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Aspects of Architecture of the Royal Adelaide Hospital

We are most grateful to Dr Peter Last OAM MS BS FRCP FRACMA, for allowing us to present his talk on the architecture of the RAH, as presented to the Society in October, 2017.

Peter Last graduated in medicine from the Adelaide Medical School in 1952, top student in a cohort inflated by many ex-servicemen and a couple of returned women. Post-graduate appointments took him to Melbourne and London, before returning to spend the rest of his career in Adelaide. He passed at the first attempt the intensely competitive examinations for Membership of the Royal College of Physicians of Australia and London, with subsequent elevation to Fellowship.

At the time he is covering, he held senior clinical posts at the Royal Adelaide Hospital, after setting up renal dialysis at The Queen Elizabeth Hospital. In 1963, he was Medical Superintendent of the RAH. He was much involved in undergraduate and post-graduate teaching and clinical administration.

In 1964 he was appointed Senior Physician at the Repatriation General Hospital, Daw Park, before moving into medical administration and Fellowship of a third medical Royal College.

After retirement in 1990, he wrote the book "The Repat: a biography of Repatriation General Hospital (Daw Park) and a history of repatriation services in South Australia". In 1990 he was awarded the Medal of the Order of Australia.


What we know as the Eleanor Harrold building on Frome Road was constructed in 1911 as a residence for nurses. At this time, they all slept on the premises. After construction began, it was realised that the new nurses' building lacked toilet and ablution facilities. Hastily they were added on the balconies, where the nurses slept with no protection from the elements beyond canvas blinds. Inside were changing rooms, where each nurse has a wardrobe, but only seniors had their beds there.

Margaret Graham's farewell, 1921.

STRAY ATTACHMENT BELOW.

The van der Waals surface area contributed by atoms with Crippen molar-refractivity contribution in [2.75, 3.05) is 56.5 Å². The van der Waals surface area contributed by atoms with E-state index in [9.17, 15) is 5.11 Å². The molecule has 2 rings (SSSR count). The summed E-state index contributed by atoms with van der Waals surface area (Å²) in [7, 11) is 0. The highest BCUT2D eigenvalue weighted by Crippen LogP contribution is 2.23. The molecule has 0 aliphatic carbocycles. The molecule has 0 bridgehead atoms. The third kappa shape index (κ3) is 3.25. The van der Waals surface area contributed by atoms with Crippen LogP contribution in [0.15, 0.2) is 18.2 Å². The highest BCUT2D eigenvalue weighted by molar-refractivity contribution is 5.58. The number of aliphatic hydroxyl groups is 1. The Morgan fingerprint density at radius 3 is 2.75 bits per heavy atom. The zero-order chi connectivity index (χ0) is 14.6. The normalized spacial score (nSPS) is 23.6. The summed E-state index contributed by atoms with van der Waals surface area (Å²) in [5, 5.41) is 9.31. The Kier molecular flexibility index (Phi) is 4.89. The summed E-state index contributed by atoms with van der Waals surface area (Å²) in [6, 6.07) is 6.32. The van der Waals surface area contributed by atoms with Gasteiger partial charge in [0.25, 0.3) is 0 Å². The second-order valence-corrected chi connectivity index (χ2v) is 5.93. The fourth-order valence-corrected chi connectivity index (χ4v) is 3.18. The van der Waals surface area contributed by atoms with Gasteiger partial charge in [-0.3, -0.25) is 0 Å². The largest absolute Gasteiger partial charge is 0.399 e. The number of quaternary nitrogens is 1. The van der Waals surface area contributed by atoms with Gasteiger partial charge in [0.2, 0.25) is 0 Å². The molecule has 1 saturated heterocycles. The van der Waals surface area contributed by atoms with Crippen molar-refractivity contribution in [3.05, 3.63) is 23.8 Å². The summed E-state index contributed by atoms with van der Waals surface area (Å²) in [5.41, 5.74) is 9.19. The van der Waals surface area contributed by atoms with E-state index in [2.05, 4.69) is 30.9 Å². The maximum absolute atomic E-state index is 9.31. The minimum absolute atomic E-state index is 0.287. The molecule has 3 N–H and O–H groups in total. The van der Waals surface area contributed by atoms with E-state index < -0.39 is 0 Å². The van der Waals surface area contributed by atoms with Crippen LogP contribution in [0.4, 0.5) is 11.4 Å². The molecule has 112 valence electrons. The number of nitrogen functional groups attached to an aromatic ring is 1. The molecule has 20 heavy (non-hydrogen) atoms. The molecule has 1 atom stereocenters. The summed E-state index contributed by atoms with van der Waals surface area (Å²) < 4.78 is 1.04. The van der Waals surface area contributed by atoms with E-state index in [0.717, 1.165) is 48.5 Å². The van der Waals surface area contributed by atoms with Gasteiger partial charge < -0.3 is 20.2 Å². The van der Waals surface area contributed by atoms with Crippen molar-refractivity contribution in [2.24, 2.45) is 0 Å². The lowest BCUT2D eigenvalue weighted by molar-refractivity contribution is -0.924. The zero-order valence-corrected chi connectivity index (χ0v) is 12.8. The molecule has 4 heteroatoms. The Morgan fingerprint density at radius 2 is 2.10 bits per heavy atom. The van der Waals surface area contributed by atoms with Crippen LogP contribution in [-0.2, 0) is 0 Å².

Margaret Graham's farewell, 1921.

This is Matron Margaret Graham's farewell on 27 January, 1921. Those with white stockings were staff nurses, and those on the left with black stockings were probationers. It shows the relatively secluded lower level of the Eleanor Harrold building. Here there was an amenity that seemed unduly indulgent. This was a small swimming pool. According to hospital folklore, there are two versions of what happened when they went to empty it. One is that they couldn't find an outlet pipe, and had to call on the pumps of the Fire Brigade. The other is that there was indeed an outlet, but when they turned the tap, raw sewerage surged in. Be that is it may, it was never used for its intended purpose. I remember it as a pleasing space for chats with small audiences, but it was odd to see the domestic bathroom tiles with which it was clad.

I recall how in 1951 or thereabouts, a second nurses' residence was constructed, destroying the last remnants of the avenue, with its hints of the gardens in which the hospital was built. This is called the Margaret Graham building for the formidable Matron during the Great War. The intrusion of the honorary medical staff in her premature promotion precipitated the great row of 1896, which suspended graduation from the Adelaide Medical School for several years.

In those days, we accepted a setting of authority and discipline that would be industrially impossible today. In most hospitals, a strict curfew applied to nurses, and their quarters were often as closely guarded as prisons. At the Childrens' Hospital in North Adelaide, there was a particular window through which late-coming nurses scrambled. I spent 1955 and 1956 at the Royal Melbourne Hospital. The ground floor of the nurses' residence had bars on all windows to ensure that nurses could come and go only under the eye of the Home Sister.

In Adelaide, nobody told the Architect-in-Chief about this. Neither the Eleanor Harrold nor Margaret Graham buildings had fire escapes, and the Fire Brigade insisted that the doors must allow easy exits. A curfew was impossible. In our courting days, my wife and I greatly appreciated the freedom given to us by this architectural omission.